October 17, 2011 § Leave a comment
Marc Ostrow has performed at the Cornelia Street Cafe often enough that he really doesn’t need an introduction. But if you’d like one, please see what we wrote the last time we interviewed Marc, prior to his July performance.
When you sit down at the piano, is there anyone you’ve got in mind, performance-wise, you’re aiming to emulate? Where in the sizable range of lounge-appropriate genres would you locate your work? What are some of your favorite sounds/feels/idioms to play with?
Well, I grew up listening to the great singer-songwriters of the 60s and 70s, especially piano-playing ones like Elton John, Billy Joel and Carole King. Also the Beatles, Paul Simon…The list goes on. I also really love standards by the likes of Gershwin, Rodgers, Jimmy Van Heusen, Harry Warren… . I don’t really try to emulate anyone. As a performer, I try mostly to hit the notes vocally and put my hands on the right keys.
That said, I do think anybody who considers himself an artist tries to come up with his own unique sound. As a writer I think my songs definitely have their own individual stamp and I care very much about the craft. In whatever genre I’m working in, I’ve always got some weird melodic — and especially harmonic — twists. In bridge or B sections, I like to go as far out harmonically as I can and then somehow seamlessly find my way back home. I’ll also throw in things like 9-bar phrases – just because I can! I don’t write a lot of songs because I set very high standards for myself. I don’t want to listen to half-baked crap – even if it’s my half-baked crap!
As for feels/idioms/genres, I first came to Cornelia Street as part of Frank J. Oteri’s Twenty-First Century Schizoid Music series, which I played twice – meaning I’m doubly schizoid! I’ve written everything from pop to show tunes to swing and bebop, country, and even a few art songs. Anything that’s harmonically interesting, doesn’t require sampling, heavy percussion or vocal pyrotechnics is fair game for me.But there’s almost always a jazz influence, usually quirky chord substitutions even if it’s a pop tune with plain triadic chords.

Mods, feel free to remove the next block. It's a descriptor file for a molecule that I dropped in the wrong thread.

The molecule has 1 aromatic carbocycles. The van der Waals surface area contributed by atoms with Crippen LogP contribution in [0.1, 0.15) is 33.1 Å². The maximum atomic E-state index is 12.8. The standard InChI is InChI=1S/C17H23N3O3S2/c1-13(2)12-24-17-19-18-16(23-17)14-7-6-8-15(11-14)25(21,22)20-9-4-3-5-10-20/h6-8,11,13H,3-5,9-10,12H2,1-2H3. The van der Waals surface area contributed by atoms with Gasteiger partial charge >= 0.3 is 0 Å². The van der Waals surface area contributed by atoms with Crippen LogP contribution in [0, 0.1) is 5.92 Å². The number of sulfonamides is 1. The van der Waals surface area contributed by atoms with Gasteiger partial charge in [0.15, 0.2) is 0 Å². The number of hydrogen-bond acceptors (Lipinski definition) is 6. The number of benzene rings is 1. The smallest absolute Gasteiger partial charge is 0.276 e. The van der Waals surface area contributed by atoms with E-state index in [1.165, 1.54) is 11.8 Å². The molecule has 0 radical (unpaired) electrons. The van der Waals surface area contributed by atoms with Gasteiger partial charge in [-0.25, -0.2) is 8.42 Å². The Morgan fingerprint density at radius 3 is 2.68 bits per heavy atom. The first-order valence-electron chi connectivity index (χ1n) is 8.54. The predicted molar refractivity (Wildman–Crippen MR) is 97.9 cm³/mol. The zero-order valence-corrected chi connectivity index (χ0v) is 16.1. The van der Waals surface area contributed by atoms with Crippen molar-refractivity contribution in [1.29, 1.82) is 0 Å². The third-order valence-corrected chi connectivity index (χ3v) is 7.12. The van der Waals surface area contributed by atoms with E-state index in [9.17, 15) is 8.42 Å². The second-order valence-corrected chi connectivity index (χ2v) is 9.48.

What’s the songwriting process like for you? How and how soon does it come to be that a song is Done? How does your music change when introduced to the rest of your band?
I’ve written songs any number of ways. I’ve written music first, lyrics first, I’ve set lyrics to other people’s music and I’ve set music to other people’s lyrics. Usually I sit down at the piano and come up with the tune. Then the title. Then the words. A couple of years ago I was dating a woman who was good friends with some great guitar players and I discovered that guitarists seem to write differently from piano players. They strum chords and kind of improvise a melody over it and go from there. So, for one piece, Lullaby, I first came up with a set of chord changes – mapped the whole thing out from first to last measure. Then I wrote a melody over it and then set the lyrics. It’s a really pretty piece, if I do say so myself.
I used the same approach for a very different tune, “I’ve Been Unfriended On Facebook,” which, like many of my songs, is loosely based on experience. It’s a mock horror song, perfect for Halloween, which I describe as Steve Reich meets the Ramones meets Dr. Demento. The music doesn’t change much when I’ve got the band playing – it just sounds much better. The people I work with are top-flight musicians who “get it” right away. And I’m open-minded about what they bring to the table as well. So, there’s not a lot of rehearsal or explanation needed.